There are so many reasons why people have stopped their credit cards or forgo credit cards totally.
Risk of Debt. When used as a method of payment, credit cards deliver convenience, security, a record of your spending, and potentially valuable rewards (i.e. how to use a credit card and rewards wisely). When used as a method of finance, however, credit card usage can be disastrous. Cardholders may initially find that they can charge large expenditures to their accounts, only paying a small monthly payment. As new purchases and interest charges continue to add to their balance, they quickly find themselves unable to pay their minimum balance. Whether they have achieved the difficult goal of paying off their credit card debt, or have undergone a painful bankruptcy process, many people treat credit cards like addictive substances, and avoid them entirely.
- Increased Interest Rates. Cardholders should maintain control of their debt and if possible, pay off the balance of their credit cards every month. However, many cardholders cannot pay off balances every month, and interest payments quickly accrue. If cardholders make late payments or go over their spending limit, they may be subject to increased interest rates in addition to other fees or penalties.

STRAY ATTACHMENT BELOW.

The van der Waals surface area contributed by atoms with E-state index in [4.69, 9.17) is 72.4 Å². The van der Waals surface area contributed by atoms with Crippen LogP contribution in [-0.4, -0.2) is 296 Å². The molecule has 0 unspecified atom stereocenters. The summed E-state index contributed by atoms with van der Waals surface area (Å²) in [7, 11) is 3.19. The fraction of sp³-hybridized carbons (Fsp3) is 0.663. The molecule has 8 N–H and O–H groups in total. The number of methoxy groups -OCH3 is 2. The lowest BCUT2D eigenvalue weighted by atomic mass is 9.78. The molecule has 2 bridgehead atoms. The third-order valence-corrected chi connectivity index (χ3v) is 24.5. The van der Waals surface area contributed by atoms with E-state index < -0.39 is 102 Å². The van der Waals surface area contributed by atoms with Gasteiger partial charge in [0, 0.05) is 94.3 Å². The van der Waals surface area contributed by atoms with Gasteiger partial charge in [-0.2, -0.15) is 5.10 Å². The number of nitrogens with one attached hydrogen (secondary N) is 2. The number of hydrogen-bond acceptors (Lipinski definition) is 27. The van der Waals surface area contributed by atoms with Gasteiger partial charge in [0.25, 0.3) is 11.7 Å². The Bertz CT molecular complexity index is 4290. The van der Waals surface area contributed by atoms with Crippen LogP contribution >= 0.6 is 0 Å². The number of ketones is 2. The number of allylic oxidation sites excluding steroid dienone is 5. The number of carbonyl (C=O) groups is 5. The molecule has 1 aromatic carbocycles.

- New Alternatives to Credit. Debit cards and other new financial instruments that eliminate the risk of debt continue to flood the credit card market. Stored value cards, offered by many banks, offer many of the conveniences of debit cards.
- Credit Card Fatigue. Some cardholders become frustrated with their credit cards. Many people pay exorbitant late fees and penalties, or become victims of credit card fraud. Some families find that keeping track of their charges, and paying each credit card bill, is just too time consuming. Other ex-cardholders complain of negative experiences with their bank’s customer service department.
- Reduced Access to Credit. Some customers have less access to credit. They may have defaulted on home loans, been laid off, or experienced other financial difficulties. This can result in no longer qualifying for new credit cards.
- Lower Expectation of Credit. Many people who have experienced financial difficulties assume they cannot receive a new card. Their uncertainty, combined with their newfound aversion to risk, may cause them to ignore the possibility of obtaining a new card, even if they might qualify.
- Budgetary Simplicity. Some people prefer to pay for purchases with cash or debit cards. This helps to eliminate the risk of debt and simplifies budgeting. In addition, using cash instead of credit cards allows people to stay on budget.
- Foreign Transaction Fees. International travelers may find that many credit cards charge fees for using credit cards outside the home country.
- Reduced Risk of Identity Theft. People who do not have credit cards may have a reduced risk of identity theft.